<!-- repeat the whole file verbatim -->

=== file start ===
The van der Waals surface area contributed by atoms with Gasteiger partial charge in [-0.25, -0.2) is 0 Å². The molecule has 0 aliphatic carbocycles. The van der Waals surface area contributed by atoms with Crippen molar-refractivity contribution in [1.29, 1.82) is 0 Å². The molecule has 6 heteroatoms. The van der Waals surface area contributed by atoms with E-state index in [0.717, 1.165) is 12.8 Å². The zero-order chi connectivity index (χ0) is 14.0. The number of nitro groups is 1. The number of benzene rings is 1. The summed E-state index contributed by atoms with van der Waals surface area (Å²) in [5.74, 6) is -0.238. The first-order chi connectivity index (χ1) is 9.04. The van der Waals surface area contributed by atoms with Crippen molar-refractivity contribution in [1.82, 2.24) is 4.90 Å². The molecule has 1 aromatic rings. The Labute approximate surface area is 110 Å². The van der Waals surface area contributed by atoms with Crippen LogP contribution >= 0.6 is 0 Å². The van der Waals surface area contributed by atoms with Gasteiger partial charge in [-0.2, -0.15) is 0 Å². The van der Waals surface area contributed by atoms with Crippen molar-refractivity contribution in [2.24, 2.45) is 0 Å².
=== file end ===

The van der Waals surface area contributed by atoms with Gasteiger partial charge in [-0.25, -0.2) is 0 Å². The molecule has 0 aliphatic carbocycles. The van der Waals surface area contributed by atoms with Crippen molar-refractivity contribution in [1.29, 1.82) is 0 Å². The molecule has 6 heteroatoms. The van der Waals surface area contributed by atoms with E-state index in [0.717, 1.165) is 12.8 Å². The zero-order chi connectivity index (χ0) is 14.0. The number of nitro groups is 1. The number of benzene rings is 1. The summed E-state index contributed by atoms with van der Waals surface area (Å²) in [5.74, 6) is -0.238. The first-order chi connectivity index (χ1) is 9.04. The van der Waals surface area contributed by atoms with Crippen molar-refractivity contribution in [1.82, 2.24) is 4.90 Å². The molecule has 1 aromatic rings. The Labute approximate surface area is 110 Å². The van der Waals surface area contributed by atoms with Crippen LogP contribution >= 0.6 is 0 Å². The van der Waals surface area contributed by atoms with Gasteiger partial charge in [-0.2, -0.15) is 0 Å². The van der Waals surface area contributed by atoms with Crippen molar-refractivity contribution in [2.24, 2.45) is 0 Å².